Connect with us

World News

Afghan School Blast Toll Rises to 68, Families Bury Victims

Brittany Jordan

Published

on


KABUL—The death toll from a bomb attack outside a school in the Afghan capital Kabul has risen to 68, officials said on Sunday, with doctors struggling to care for 165 injured victims and families searching desperately for missing children.

Explosions on Saturday evening shook the neighbourhood of Dasht-e-Barchi, home to a large community of Shi’ites from the Hazara ethnic minority which has been targeted in the past by ISIS, a Sunni terrorist group.

A car bomb was detonated in front of the Sayed Al-Shuhada school and two more bombs exploded when students rushed out in panic.

Officials said most of those killed were schoolgirls. Some families were still searching hospitals for their children.

“The first blast was powerful and happened so close to the children that some of them could not be found,” said an Afghan official, requesting anonymity.

An eyewitness told Reuters all but seven or eight of the victims were schoolgirls going home after finishing their studies. On Sunday, civilians and policemen collected books and school bags strewn across a blood-stained road now busy with shoppers ahead of celebrations for Eid al-Fitr next week.

Men dig graves for the victims of May 8’s explosion during a mass funeral ceremony in Kabul, Afghanistan, on May 9, 2021. (Stringer/Reuters)

Bodies were still being collected from morgues as the first burials were conducted in the west of the city. Some families were still searching for missing relatives on Sunday, gathering outside hospitals to read names posted on the walls, and checking morgues.

“The entire night we carried bodies of young girls and boys to a graveyard and prayed for everyone wounded in the attack,” said Mohammed Reza Ali, who has been helping families of the victims at a private hospital.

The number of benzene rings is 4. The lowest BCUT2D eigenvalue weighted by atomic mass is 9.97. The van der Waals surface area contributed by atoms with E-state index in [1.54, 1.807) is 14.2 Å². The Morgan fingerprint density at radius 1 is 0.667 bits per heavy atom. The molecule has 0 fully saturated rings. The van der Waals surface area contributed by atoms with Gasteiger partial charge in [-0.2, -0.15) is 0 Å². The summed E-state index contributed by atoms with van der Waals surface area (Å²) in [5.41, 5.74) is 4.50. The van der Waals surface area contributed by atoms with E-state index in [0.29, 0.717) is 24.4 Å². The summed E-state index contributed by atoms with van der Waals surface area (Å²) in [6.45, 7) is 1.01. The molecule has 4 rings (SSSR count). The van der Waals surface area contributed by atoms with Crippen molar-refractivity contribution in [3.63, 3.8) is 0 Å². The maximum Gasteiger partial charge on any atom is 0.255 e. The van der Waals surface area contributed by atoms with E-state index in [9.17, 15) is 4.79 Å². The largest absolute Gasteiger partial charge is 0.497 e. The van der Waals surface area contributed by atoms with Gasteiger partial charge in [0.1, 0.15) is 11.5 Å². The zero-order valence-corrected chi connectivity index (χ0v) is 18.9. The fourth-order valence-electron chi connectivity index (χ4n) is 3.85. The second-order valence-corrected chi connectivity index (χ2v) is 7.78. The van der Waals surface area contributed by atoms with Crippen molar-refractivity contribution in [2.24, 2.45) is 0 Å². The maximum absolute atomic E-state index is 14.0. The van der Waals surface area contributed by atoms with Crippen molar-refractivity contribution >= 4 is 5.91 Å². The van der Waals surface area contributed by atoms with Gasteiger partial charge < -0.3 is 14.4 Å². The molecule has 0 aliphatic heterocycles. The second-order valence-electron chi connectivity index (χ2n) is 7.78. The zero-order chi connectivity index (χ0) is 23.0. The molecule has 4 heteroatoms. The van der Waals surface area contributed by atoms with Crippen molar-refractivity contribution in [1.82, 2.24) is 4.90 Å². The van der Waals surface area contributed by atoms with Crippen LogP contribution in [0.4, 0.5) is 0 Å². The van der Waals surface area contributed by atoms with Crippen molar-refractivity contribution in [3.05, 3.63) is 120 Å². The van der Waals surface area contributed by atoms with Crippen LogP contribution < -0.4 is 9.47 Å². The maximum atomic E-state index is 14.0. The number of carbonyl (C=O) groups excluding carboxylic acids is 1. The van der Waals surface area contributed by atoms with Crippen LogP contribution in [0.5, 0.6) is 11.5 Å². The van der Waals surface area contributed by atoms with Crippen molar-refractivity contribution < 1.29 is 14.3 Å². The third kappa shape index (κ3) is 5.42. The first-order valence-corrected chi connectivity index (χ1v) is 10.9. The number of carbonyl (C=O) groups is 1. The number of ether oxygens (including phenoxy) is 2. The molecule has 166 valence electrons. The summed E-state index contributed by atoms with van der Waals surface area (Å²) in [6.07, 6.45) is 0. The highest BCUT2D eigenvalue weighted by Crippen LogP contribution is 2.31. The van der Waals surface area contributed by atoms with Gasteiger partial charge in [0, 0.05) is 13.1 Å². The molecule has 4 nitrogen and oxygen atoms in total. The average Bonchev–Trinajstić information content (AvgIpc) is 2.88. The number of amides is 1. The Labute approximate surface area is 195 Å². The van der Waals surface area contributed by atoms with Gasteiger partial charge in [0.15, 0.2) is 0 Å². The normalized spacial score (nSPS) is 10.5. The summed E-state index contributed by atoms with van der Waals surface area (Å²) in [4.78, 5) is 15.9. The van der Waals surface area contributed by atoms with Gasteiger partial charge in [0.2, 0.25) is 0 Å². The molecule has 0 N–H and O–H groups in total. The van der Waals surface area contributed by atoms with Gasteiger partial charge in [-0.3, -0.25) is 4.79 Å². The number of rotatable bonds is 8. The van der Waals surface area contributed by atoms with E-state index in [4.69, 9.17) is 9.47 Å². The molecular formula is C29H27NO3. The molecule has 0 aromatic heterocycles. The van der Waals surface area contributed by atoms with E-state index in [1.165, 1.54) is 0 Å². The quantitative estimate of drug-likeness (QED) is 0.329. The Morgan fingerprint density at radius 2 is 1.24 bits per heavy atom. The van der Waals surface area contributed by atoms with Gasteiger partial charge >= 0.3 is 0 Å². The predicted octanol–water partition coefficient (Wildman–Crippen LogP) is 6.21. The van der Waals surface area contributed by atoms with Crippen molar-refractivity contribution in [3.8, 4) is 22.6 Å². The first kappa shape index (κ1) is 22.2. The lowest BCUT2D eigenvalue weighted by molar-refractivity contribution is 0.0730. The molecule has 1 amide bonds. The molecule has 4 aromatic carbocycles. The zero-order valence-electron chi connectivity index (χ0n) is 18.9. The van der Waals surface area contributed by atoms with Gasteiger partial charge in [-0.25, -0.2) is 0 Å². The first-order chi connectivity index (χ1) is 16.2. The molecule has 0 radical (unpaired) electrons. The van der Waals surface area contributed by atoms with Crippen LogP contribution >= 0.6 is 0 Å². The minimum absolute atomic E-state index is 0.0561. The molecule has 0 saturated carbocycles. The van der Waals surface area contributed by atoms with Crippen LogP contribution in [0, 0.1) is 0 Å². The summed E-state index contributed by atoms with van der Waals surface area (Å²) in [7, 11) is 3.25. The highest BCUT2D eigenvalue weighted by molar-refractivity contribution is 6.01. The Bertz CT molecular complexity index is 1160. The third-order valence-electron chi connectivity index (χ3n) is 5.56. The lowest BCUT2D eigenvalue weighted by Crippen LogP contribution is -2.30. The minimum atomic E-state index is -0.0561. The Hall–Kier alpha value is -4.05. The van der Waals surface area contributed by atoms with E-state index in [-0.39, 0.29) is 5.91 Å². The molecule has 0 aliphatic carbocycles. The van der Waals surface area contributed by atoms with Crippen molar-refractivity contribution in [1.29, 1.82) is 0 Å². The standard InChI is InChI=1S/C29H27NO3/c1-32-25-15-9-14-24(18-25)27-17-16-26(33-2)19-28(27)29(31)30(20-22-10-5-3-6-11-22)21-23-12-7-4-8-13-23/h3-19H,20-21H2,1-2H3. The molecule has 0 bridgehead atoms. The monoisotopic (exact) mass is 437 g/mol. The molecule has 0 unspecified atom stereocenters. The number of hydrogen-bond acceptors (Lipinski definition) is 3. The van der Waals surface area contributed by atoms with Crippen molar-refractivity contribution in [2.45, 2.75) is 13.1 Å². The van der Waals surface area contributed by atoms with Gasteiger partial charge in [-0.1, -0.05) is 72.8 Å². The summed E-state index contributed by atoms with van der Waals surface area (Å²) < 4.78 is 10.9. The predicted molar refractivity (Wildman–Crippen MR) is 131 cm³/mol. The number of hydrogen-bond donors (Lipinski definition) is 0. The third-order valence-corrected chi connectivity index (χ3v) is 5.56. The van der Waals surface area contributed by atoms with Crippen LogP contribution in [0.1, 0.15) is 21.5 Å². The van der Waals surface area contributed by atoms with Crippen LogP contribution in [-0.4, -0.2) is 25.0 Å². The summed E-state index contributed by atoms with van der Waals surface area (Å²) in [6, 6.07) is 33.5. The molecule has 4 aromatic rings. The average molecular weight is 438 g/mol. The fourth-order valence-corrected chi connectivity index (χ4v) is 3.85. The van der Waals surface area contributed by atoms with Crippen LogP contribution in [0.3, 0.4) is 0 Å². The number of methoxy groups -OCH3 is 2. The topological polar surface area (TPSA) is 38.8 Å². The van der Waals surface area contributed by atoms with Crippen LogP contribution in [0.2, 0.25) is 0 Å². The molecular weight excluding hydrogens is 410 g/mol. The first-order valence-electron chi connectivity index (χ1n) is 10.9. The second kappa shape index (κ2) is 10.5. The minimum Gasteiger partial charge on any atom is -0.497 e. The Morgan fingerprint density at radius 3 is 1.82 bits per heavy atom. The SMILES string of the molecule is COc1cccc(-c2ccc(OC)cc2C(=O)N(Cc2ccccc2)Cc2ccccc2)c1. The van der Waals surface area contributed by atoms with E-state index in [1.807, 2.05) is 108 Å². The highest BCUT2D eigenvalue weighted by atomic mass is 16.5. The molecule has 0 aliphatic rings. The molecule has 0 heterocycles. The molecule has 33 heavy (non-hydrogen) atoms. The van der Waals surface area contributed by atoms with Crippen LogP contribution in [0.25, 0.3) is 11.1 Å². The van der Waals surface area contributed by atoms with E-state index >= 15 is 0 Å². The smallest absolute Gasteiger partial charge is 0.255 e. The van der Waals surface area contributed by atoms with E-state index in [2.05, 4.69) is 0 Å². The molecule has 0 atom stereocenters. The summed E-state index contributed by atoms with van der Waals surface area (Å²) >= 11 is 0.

Security was intensified across Kabul after the attack but authorities said they would not be able to provide security to all schools, mosques and other public places.

President Ashraf Ghani on Saturday blamed Taliban terrorists but a spokesman for the group denied involvement and condemned any attacks on Afghan civilians.

United Nations Secretary-General Antonio Guterres also condemned the attack and expressed his deepest sympathies to the victims’ families and to the Afghan government and people.

afghan-blast
People stand at the site of a blast in Kabul, Afghanistan, on May 8, 2021. (Stringer/Reuters)

Brittany Jordan is an award-winning journalist who reports on breaking news in the U.S. and globally for the Federal Inquirer. Prior to her position at the Federal Inquirer, she was a general assignment features reporter for Newsweek, where she wrote about technology, politics, government news and important global events around the world. Her work has also appeared in the Washington Post, the South Florida Sun-Sentinel, Toronto Star, Frederick News-Post, West Hawaii Today, the Miami Herald, and more. Brittany enjoys food, travel, photography, and hoarding notebooks and journals. Her goal is to do more longform features journalism, narrative writing and documentary work, and to one day write a successful novel and screenplay.

Copyright © 2021 Federal Inquirer. All rights reserved.